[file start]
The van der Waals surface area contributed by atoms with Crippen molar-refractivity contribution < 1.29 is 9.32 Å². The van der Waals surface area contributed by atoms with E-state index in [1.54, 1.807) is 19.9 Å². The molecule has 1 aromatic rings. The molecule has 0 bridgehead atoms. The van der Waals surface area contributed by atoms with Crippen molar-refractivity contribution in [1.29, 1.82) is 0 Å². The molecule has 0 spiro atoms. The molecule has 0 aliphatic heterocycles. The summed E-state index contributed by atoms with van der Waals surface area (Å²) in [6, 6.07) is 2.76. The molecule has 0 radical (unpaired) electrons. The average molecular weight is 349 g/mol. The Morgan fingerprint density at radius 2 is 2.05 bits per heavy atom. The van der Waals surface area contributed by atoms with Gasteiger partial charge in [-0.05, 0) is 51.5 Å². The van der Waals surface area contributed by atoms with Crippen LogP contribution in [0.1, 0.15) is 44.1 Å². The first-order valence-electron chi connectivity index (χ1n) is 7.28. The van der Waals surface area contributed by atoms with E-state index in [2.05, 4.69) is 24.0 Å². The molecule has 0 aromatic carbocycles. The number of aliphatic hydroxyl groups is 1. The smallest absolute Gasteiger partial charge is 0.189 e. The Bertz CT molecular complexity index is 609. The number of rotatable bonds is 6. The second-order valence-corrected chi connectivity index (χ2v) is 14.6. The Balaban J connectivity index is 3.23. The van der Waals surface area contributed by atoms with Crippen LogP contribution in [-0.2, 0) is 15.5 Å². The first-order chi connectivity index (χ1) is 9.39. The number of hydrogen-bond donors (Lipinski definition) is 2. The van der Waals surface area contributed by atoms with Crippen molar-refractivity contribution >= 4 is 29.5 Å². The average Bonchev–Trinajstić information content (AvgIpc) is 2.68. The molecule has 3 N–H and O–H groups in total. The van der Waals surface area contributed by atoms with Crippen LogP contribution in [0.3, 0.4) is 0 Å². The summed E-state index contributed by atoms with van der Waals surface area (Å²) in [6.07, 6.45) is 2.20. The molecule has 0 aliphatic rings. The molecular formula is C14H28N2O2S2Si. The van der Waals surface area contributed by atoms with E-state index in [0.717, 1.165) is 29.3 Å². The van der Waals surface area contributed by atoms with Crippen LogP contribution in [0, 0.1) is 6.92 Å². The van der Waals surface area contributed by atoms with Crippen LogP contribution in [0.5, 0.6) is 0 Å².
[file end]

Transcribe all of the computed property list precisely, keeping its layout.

The van der Waals surface area contributed by atoms with Crippen molar-refractivity contribution < 1.29 is 9.32 Å². The van der Waals surface area contributed by atoms with E-state index in [1.54, 1.807) is 19.9 Å². The molecule has 1 aromatic rings. The molecule has 0 bridgehead atoms. The van der Waals surface area contributed by atoms with Crippen molar-refractivity contribution in [1.29, 1.82) is 0 Å². The molecule has 0 spiro atoms. The molecule has 0 aliphatic heterocycles. The summed E-state index contributed by atoms with van der Waals surface area (Å²) in [6, 6.07) is 2.76. The molecule has 0 radical (unpaired) electrons. The average molecular weight is 349 g/mol. The Morgan fingerprint density at radius 2 is 2.05 bits per heavy atom. The van der Waals surface area contributed by atoms with Gasteiger partial charge in [-0.05, 0) is 51.5 Å². The van der Waals surface area contributed by atoms with Crippen LogP contribution in [0.1, 0.15) is 44.1 Å². The first-order valence-electron chi connectivity index (χ1n) is 7.28. The van der Waals surface area contributed by atoms with E-state index in [2.05, 4.69) is 24.0 Å². The molecule has 0 aromatic carbocycles. The number of aliphatic hydroxyl groups is 1. The smallest absolute Gasteiger partial charge is 0.189 e. The Bertz CT molecular complexity index is 609. The number of rotatable bonds is 6. The second-order valence-corrected chi connectivity index (χ2v) is 14.6. The Balaban J connectivity index is 3.23. The van der Waals surface area contributed by atoms with Crippen LogP contribution in [-0.2, 0) is 15.5 Å². The first-order chi connectivity index (χ1) is 9.39. The number of hydrogen-bond donors (Lipinski definition) is 2. The van der Waals surface area contributed by atoms with Crippen molar-refractivity contribution >= 4 is 29.5 Å². The average Bonchev–Trinajstić information content (AvgIpc) is 2.68. The molecule has 3 N–H and O–H groups in total. The van der Waals surface area contributed by atoms with Crippen LogP contribution in [0.3, 0.4) is 0 Å². The summed E-state index contributed by atoms with van der Waals surface area (Å²) in [6.07, 6.45) is 2.20. The molecule has 0 aliphatic rings. The molecular formula is C14H28N2O2S2Si. The van der Waals surface area contributed by atoms with E-state index in [0.717, 1.165) is 29.3 Å². The van der Waals surface area contributed by atoms with Crippen LogP contribution in [0, 0.1) is 6.92 Å². The van der Waals surface area contributed by atoms with Crippen LogP contribution in [0.5, 0.6) is 0 Å².